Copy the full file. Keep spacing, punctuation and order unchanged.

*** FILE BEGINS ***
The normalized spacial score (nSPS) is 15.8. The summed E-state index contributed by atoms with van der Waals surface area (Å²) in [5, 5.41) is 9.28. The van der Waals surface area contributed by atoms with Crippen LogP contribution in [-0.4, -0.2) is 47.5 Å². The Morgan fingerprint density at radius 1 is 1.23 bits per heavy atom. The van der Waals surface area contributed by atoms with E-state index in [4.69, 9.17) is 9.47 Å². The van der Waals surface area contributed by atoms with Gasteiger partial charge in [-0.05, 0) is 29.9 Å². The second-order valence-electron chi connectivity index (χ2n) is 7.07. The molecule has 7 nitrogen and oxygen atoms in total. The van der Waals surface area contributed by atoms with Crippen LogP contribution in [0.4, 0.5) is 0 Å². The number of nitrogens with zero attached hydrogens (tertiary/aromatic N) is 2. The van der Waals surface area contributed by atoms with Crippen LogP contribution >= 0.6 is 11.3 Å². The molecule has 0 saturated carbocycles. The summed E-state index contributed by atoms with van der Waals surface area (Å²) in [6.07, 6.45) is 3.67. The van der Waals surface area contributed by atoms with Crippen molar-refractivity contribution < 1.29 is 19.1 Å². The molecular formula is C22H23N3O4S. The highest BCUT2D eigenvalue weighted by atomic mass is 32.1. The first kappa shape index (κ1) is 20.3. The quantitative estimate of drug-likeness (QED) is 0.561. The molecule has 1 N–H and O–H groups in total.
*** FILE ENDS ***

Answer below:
The normalized spacial score (nSPS) is 15.8. The summed E-state index contributed by atoms with van der Waals surface area (Å²) in [5, 5.41) is 9.28. The van der Waals surface area contributed by atoms with Crippen LogP contribution in [-0.4, -0.2) is 47.5 Å². The Morgan fingerprint density at radius 1 is 1.23 bits per heavy atom. The van der Waals surface area contributed by atoms with E-state index in [4.69, 9.17) is 9.47 Å². The van der Waals surface area contributed by atoms with Gasteiger partial charge in [-0.05, 0) is 29.9 Å². The second-order valence-electron chi connectivity index (χ2n) is 7.07. The molecule has 7 nitrogen and oxygen atoms in total. The van der Waals surface area contributed by atoms with Crippen LogP contribution in [0.4, 0.5) is 0 Å². The number of nitrogens with zero attached hydrogens (tertiary/aromatic N) is 2. The van der Waals surface area contributed by atoms with Crippen LogP contribution >= 0.6 is 11.3 Å². The molecule has 0 saturated carbocycles. The summed E-state index contributed by atoms with van der Waals surface area (Å²) in [6.07, 6.45) is 3.67. The van der Waals surface area contributed by atoms with Crippen molar-refractivity contribution < 1.29 is 19.1 Å². The molecular formula is C22H23N3O4S. The highest BCUT2D eigenvalue weighted by atomic mass is 32.1. The first kappa shape index (κ1) is 20.3. The quantitative estimate of drug-likeness (QED) is 0.561. The molecule has 1 N–H and O–H groups in total.